Our campus is home to a variety of animals ranging from horses to dogs. At Boulder Creek Academy, animals are a unique part of an educational and therapeutic strategy that helps our students develop important social and emotional skills, especially amongst each other, as they work collaboratively to care for the animals.
Boulder Creek Academy features:
Here are some examples of how working with animals benefits our students:
Reading Body Language
Horses communicate extensively through body language and make excellent teachers. Notice what a horse is doing with his tail. Is it hanging relaxed or gently swishing at flies? This is normal. However, if he is wringing his tail or swishing it rapidly, then the horse is annoyed or irritated. Is the tail clenched tightly against his hindquarters? This is a sign of fear or nervousness. An elevated tail means high spirits. The more time students spend with the horses the more they will be able to understand what the horse is thinking or feeling. Working with horses is a great way for our students to practice reading body language.
When we have newborn animals on campus, they are helpless and depend on our students to provide them with the necessities of life. We often observe animals’ trust in our students. For instance, when a dog trusts a student, it allows the student to rub its tummy.
Horses are outstanding when it comes to teaching students self-control. For example, how do you stand your ground when you may be scared of a larger body? How can you control something bigger than yourself and do it without losing the respect of the one you need to address?
Students work to train dogs from animal shelters that have never been taught basic commands. Students learn the value of patience and understanding as they practice the same command repeatedly to train the animal. If a student loses patience a dog, it will not react positively to the training. Moreover, the positive-feedback training techniques used by students instill a sense of leadership and responsibility.
Feathers has been with Boulder Creek Academy for several years and specializes in teaching students about attitude, self-control and emotional communication. She is inspired by students who are calm, relaxed and practicing patience with her. In her spare time, she likes to hang with her other horse buddies and share tips about student behaviors over a game of swish your tail.
Tater Tot is our 13-year-old Haflinger/quarter horse cross. He is our newest equine staff member and his responsibilities include training students to horseback ride and the keys to positive animal communication. His calm demeanor and dry sense of humor make him a student favorite and his hobbies include hay tasting, horse fashion blogging, and Scrabble.
As our Equine Communication Director, Tux specializes in communication and teaching students the value of reading body language. He is 17, which he finds beneficial in allowing him to find common ground with our 13–18-year-old student body. Tux was a professional show horse for 13 years where he learned that it’s not about what you look like, it’s about who you are on the inside.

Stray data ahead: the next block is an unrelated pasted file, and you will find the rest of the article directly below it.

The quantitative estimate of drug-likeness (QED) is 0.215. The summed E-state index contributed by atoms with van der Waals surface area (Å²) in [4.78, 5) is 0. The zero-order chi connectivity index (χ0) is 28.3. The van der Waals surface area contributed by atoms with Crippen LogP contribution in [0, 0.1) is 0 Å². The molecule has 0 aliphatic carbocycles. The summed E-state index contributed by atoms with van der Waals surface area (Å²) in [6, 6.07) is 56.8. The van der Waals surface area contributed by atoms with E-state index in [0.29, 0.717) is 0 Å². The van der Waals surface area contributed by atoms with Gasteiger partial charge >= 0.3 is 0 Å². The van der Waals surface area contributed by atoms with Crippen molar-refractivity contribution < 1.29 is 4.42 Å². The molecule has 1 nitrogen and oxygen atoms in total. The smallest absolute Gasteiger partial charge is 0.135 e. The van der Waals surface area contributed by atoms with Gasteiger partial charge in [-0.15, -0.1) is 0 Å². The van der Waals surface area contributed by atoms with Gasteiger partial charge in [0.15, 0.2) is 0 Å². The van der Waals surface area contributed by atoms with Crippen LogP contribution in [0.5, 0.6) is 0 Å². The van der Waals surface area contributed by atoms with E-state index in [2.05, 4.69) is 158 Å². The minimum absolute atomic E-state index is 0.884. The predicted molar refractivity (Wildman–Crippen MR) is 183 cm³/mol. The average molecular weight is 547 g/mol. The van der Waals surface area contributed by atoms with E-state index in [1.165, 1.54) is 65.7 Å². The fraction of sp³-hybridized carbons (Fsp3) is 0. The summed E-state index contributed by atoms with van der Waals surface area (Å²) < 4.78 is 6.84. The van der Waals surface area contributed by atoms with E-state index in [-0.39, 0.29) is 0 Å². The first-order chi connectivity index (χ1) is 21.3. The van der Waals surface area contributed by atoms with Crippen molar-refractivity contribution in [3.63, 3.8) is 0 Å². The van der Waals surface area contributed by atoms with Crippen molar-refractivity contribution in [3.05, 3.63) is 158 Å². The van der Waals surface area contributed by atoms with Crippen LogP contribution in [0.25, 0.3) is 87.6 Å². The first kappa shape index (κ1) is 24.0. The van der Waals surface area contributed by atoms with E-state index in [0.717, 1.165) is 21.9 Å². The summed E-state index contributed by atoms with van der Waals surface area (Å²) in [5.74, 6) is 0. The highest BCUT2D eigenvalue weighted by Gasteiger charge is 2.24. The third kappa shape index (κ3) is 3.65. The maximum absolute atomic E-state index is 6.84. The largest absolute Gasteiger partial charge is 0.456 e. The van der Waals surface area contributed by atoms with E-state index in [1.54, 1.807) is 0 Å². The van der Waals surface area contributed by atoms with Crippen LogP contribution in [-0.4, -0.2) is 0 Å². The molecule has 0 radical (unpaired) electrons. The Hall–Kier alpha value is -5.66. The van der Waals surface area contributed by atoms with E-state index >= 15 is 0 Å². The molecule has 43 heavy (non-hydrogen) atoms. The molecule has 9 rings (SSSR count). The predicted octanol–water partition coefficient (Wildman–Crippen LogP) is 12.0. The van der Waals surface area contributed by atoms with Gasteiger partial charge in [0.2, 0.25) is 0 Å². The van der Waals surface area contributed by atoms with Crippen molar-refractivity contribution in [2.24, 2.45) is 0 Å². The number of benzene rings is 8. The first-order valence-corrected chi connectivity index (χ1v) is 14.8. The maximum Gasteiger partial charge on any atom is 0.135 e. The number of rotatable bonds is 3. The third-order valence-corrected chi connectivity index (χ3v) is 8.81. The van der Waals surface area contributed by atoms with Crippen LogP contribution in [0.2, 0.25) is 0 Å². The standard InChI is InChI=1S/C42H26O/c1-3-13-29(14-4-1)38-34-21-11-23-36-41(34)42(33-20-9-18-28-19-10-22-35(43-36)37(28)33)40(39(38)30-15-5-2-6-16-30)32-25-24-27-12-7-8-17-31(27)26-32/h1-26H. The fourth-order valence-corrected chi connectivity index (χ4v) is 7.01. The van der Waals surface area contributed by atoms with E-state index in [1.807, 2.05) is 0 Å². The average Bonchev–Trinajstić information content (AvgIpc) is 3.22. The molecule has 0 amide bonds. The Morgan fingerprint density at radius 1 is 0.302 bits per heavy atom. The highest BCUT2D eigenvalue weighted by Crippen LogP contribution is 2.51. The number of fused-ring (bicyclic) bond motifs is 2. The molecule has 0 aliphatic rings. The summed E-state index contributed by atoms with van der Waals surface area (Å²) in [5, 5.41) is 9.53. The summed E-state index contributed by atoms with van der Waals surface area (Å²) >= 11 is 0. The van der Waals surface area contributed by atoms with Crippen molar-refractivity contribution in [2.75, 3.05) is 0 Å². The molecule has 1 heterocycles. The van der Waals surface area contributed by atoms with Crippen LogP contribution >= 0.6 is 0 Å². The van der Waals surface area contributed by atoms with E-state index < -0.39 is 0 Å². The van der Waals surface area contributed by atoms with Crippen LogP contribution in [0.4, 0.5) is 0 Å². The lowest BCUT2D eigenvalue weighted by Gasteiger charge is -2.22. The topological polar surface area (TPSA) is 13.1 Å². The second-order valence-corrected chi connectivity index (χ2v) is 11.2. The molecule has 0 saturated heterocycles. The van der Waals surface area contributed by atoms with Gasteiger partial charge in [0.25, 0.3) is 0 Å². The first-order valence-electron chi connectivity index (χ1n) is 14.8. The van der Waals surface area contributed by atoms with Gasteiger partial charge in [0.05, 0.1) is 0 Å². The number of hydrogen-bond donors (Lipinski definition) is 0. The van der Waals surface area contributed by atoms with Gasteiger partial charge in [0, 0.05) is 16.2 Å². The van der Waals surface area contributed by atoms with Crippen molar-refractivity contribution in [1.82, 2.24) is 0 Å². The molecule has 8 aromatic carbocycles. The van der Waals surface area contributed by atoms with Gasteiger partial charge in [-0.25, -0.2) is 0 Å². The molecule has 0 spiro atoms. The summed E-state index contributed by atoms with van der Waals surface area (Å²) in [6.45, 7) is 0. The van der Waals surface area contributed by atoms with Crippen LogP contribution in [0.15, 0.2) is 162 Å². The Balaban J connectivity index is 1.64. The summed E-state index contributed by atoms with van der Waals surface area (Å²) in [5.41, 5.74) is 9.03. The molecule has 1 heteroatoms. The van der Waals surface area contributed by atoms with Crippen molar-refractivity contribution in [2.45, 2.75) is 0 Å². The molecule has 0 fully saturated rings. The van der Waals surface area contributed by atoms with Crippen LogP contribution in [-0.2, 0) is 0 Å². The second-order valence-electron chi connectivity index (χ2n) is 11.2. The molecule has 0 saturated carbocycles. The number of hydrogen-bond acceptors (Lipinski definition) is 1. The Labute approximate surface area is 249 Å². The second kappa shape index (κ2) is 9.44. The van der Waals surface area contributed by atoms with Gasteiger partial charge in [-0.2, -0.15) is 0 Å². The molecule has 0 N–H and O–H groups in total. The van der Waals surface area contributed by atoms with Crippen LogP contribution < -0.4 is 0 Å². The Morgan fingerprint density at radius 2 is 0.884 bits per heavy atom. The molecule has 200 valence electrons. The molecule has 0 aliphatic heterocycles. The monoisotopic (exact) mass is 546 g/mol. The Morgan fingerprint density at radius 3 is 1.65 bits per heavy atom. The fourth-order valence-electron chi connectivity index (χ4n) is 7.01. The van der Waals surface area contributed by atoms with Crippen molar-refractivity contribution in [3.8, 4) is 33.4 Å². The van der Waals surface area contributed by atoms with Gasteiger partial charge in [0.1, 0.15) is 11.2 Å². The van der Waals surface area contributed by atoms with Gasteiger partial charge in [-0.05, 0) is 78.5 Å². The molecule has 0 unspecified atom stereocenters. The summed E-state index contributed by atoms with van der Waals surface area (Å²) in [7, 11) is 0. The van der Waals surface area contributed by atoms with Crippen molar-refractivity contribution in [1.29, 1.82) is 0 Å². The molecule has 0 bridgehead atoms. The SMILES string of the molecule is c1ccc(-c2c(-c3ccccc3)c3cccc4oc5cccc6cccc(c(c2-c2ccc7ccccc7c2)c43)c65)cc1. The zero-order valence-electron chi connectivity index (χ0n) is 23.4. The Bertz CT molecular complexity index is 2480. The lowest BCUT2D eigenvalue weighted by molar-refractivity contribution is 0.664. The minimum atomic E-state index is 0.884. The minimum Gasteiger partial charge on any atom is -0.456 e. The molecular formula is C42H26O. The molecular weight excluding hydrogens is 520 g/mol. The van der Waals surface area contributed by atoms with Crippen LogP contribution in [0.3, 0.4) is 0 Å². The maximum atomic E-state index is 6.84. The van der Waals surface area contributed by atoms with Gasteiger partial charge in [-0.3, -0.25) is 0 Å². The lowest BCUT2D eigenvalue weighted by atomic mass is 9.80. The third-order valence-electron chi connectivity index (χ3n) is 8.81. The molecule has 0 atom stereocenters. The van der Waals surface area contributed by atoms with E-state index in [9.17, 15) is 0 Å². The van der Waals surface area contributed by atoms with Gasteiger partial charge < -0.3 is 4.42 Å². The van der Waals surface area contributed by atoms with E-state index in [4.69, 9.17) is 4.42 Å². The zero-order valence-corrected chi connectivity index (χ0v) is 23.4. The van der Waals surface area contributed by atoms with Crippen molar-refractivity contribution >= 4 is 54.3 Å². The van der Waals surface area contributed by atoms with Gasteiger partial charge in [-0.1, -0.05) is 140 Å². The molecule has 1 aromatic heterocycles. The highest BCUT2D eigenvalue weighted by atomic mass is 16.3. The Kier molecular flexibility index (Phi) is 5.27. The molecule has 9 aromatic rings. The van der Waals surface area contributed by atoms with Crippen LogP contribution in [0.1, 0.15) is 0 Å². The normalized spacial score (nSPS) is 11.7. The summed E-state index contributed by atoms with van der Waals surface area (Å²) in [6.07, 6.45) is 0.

Moonshadow Agate is the newest member of our equine therapy staff. She is a 17-year-old registered Quarter horse and has spent the majority of her career teaching in the adolescent therapeutic community. Her friendly demeanor, unusual smoky gray coloring, and dorsal stripe have earned her the unofficial title of Fashion Director. Aggie is always up for a chat and, being a teenager herself, finds she has much in common with our students and their many interests. In her spare time, Aggie can be found hanging out at the local feed store and blogging about the latest equine fashion trends.
Sonny (half blind quarter horse) and Spot (miniature burro donkey) are the newest addition to Boulder Creek’s Equine Team. We now talk about them as one, “Sonny and Spot.”
On a cold snowy day in February 2019, a little donkey named Spot came to live at Boulder Creek Academy. Although Spot was nervous, afraid and others saw him as odd and different, he was hopeful that he would make friends. Unfortunately, they chased him away so frequently, Spot began to stay inside alone most of the time. Sonny began to take notice. Being visually impaired himself, having lost his left eye, he understood how it felt to be different. Sonny began to follow Spot around to look after him and keep him safe until all of the others learned to see the best of Spot.
Eventually, with Sonny’s help, Spot found his place in the social hierarchy at Boulder Creek and is now loved and accepted by everyone. One little donkey and a half-blind quarter horse taught a powerful lesson of tolerance and acceptance to the humans of this community.
We feature strong academics, small class sizes and dedicated and knowledgeable teachers and clinicians. For more than two decades, Boulder Creek Academy has been helping students all over the United States and internationally to reach their full potential. Call us today at 877-348-0848 to begin the admissions and enrollment process.